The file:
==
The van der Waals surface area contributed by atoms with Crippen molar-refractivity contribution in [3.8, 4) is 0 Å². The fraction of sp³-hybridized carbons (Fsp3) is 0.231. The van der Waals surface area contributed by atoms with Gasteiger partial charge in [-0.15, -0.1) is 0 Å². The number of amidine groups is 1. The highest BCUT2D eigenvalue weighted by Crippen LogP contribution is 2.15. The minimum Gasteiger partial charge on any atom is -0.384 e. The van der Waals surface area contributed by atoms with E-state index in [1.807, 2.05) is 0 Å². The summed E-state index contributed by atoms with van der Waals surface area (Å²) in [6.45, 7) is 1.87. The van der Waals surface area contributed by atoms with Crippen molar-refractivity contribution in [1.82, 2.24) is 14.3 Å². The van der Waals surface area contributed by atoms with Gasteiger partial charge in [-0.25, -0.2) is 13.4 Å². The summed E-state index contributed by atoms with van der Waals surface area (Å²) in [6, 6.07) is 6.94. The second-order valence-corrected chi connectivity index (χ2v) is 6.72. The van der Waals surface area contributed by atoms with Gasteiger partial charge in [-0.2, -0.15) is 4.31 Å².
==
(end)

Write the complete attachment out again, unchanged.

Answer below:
The van der Waals surface area contributed by atoms with Crippen molar-refractivity contribution in [3.8, 4) is 0 Å². The fraction of sp³-hybridized carbons (Fsp3) is 0.231. The van der Waals surface area contributed by atoms with Gasteiger partial charge in [-0.15, -0.1) is 0 Å². The number of amidine groups is 1. The highest BCUT2D eigenvalue weighted by Crippen LogP contribution is 2.15. The minimum Gasteiger partial charge on any atom is -0.384 e. The van der Waals surface area contributed by atoms with E-state index in [1.807, 2.05) is 0 Å². The summed E-state index contributed by atoms with van der Waals surface area (Å²) in [6.45, 7) is 1.87. The van der Waals surface area contributed by atoms with Crippen molar-refractivity contribution in [1.82, 2.24) is 14.3 Å². The van der Waals surface area contributed by atoms with Gasteiger partial charge in [-0.25, -0.2) is 13.4 Å². The summed E-state index contributed by atoms with van der Waals surface area (Å²) in [6, 6.07) is 6.94. The second-order valence-corrected chi connectivity index (χ2v) is 6.72. The van der Waals surface area contributed by atoms with Gasteiger partial charge in [-0.2, -0.15) is 4.31 Å².